Celebrating Mental Health Awareness Month

Improving the Wellbeing of Older Adults

From our doctors to family members to celebrities, we constantly hear about the importance of exercise. And there’s no question that staying active helps us take care of our physical wellbeing. But exercise also plays an essential role in our mental health, elevating our mood, reducing stress and anxiety, and improving the quality of our sleep.

Since 1949, Mental Health Awareness Month has been observed in the U.S., says the nonprofit National Alliance on Mental Illness, or NAMI, which works to promote awareness and education as well as provide support for mental health.

According to the National Institute of Mental Health, our emotional, psychological, and social well-being are all part of overall mental health. But what can older adults do—in addition to exercise—to enhance their mental wellbeing? Here are some suggestions from the experts:

Care for Overall Physical Health

Getting regular checkups with a primary care physician and seeing  specialists as needed keeps our bodies running optimally.

Recognize the Importance of Socialization

Interaction with others is critical to our sense of belonging and wellbeing. In fact, taking advantage of opportunities for getting together not only improves our mood but also leads to more physical and cognitive engagement via walking, playing cards, or dancing.

Make Healthy Food Choices

The fuel we use to nourish our bodies directly affects how we think, feel, and interact with others. The Mental Health Foundation states that eating regularly, staying hydrated, choosing a healthy balance of fats, and including whole grains, protein, and fruits and vegetables in our diets can help us feel better.  Understanding that caffeine consumption can contribute to feelings of panic and anxiety can also be helpful, says the American Psychological Association.

Strive for a Regular Schedule of Adequate Sleep

Sleep research indicates that our time at rest provides time for the brain to cleanse and repair itself as well as process emotional information. According to the Sleep Foundation, striving to maintain good “sleep hygiene,” or a regular schedule that optimizes our opportunity for sleep, will keep us feeling more alert and aware.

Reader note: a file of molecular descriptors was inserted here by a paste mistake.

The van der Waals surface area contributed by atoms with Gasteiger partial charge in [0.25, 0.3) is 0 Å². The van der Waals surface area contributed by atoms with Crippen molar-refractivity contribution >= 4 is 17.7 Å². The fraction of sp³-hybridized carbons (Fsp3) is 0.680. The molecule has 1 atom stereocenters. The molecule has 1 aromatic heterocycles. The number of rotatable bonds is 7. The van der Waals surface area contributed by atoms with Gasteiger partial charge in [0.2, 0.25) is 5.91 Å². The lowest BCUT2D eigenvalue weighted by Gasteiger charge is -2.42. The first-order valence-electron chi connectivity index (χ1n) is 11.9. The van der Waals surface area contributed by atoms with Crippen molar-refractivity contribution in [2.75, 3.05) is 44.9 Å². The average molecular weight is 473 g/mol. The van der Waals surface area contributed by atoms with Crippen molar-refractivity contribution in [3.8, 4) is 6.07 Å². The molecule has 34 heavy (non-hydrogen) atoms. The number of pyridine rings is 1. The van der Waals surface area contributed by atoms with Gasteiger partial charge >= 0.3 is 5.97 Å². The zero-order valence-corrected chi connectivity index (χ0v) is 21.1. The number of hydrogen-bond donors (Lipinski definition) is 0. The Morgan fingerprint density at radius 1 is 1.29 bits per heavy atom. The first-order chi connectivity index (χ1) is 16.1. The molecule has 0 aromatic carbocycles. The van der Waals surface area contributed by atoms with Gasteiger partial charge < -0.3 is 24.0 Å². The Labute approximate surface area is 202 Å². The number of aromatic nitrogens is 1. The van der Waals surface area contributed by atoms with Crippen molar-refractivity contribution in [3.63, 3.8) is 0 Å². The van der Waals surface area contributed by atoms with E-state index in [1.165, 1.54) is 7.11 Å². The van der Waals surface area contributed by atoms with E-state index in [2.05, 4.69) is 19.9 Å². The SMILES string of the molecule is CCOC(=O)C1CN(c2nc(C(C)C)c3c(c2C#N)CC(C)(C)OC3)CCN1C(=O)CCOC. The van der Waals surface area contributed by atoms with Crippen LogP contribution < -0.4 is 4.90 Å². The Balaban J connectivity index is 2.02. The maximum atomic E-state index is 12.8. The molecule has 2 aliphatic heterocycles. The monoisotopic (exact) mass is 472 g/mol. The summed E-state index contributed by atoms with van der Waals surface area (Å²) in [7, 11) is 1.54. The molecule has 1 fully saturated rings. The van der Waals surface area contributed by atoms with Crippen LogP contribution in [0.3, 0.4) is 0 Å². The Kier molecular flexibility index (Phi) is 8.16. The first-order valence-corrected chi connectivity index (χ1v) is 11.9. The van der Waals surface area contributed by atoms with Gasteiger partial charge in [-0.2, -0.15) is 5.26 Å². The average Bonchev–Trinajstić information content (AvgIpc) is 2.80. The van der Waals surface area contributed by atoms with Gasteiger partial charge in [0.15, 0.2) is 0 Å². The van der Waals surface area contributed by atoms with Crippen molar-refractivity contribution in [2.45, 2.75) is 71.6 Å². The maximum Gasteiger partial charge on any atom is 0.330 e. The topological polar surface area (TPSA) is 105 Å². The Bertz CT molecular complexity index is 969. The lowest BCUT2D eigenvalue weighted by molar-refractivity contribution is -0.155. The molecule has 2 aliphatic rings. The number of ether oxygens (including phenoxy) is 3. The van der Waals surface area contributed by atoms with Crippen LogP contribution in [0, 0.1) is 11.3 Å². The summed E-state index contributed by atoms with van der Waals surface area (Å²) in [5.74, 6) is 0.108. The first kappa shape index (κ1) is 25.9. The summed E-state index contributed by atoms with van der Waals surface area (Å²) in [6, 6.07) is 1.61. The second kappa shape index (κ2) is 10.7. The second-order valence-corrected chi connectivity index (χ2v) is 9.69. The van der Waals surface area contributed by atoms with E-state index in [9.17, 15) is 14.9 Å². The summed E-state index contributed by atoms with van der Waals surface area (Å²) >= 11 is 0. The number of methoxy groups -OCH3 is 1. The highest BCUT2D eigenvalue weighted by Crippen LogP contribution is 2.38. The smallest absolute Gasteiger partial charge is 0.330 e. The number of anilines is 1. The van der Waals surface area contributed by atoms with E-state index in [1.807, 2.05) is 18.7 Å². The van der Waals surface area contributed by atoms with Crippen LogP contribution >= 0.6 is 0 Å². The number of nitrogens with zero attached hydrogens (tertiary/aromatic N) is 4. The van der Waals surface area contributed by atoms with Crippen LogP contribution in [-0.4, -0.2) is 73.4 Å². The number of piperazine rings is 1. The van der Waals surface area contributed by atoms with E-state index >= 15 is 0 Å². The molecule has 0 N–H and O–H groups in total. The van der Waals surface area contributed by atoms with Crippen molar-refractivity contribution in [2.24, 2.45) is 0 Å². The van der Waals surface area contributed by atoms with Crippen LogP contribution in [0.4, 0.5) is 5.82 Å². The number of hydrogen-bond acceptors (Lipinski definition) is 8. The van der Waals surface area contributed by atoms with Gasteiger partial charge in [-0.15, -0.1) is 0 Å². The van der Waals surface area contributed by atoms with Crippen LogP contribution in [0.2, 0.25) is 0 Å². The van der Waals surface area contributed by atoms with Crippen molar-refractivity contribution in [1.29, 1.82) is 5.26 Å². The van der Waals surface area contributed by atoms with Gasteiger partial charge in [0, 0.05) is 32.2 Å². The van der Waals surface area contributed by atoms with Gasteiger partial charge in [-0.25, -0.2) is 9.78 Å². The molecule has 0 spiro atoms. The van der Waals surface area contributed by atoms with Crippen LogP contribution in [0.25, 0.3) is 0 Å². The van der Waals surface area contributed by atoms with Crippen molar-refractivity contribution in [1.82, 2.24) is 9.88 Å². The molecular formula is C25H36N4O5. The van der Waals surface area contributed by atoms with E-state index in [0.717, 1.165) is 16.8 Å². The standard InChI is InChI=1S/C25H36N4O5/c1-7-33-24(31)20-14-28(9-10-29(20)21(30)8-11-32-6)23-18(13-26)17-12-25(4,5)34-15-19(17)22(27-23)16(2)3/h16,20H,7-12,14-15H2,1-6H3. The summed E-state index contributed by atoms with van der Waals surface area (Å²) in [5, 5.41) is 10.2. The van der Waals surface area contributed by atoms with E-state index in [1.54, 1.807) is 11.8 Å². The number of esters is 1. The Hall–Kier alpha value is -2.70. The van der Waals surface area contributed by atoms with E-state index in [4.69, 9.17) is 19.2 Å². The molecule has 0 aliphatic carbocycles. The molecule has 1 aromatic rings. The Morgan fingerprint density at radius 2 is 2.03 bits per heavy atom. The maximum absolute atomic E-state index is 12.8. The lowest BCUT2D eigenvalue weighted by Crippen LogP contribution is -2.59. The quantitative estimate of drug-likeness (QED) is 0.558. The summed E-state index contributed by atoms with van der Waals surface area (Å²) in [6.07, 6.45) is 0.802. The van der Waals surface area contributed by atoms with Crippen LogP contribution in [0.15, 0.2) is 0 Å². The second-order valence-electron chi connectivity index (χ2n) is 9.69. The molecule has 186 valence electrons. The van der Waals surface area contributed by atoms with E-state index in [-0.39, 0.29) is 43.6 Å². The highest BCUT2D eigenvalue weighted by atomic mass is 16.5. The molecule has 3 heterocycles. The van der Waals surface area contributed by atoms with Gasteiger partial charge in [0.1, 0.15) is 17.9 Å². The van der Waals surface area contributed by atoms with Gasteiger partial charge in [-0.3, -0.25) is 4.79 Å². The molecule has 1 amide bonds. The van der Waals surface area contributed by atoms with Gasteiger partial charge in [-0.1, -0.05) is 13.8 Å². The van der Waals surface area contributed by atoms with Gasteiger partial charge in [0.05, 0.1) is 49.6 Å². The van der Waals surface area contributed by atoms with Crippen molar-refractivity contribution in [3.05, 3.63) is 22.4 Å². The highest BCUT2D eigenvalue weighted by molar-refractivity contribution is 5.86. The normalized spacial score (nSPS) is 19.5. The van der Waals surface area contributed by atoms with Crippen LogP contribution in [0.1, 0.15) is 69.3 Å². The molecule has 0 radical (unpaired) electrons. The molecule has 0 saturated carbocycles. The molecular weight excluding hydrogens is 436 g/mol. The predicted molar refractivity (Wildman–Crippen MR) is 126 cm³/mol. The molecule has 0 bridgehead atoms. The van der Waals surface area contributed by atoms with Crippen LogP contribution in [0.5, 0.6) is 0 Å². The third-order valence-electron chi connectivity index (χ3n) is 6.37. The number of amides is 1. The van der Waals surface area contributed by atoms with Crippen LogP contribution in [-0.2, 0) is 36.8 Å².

Cultivate a Sense of Purpose

Psychology Today cites research showing that having a sense of “life purpose” bring a host of mental health benefits, including improved cognitive function and sense of overall wellbeing. Seniors who see meaning in their lives are less likely to suffer heart attacks, strokes, and dementia.

According to the University of Pennsylvania’s Department of Geriatric Psychiatry, the aging process involves transitions that have the potential to leave us feeling vulnerable. Being aware of these life changes and how they can affect our bodies and our emotions can better prepare us to respond with resilience.

The Mayo Clinic expands on this concept of resilience, calling it “Mental Fitness,” and suggests additional ways to cultivate our mental health:

  • Prioritize caring for your mental health by making time for exercise, adequate sleep, and nutrition
  • Create a network of supportive friends and family members
  • Learn how to bounce back from failures, thinking of the process as “brain training”
  • Cultivate a sense of realistic optimism, confronting challenges rather than avoiding them
  • Engage in purposeful activities rich in personal value and meaning

By being proactive, we can respond with wisdom and insight to life’s challenges, promoting healthy resilience, prioritizing our mental wellbeing, and aging well!


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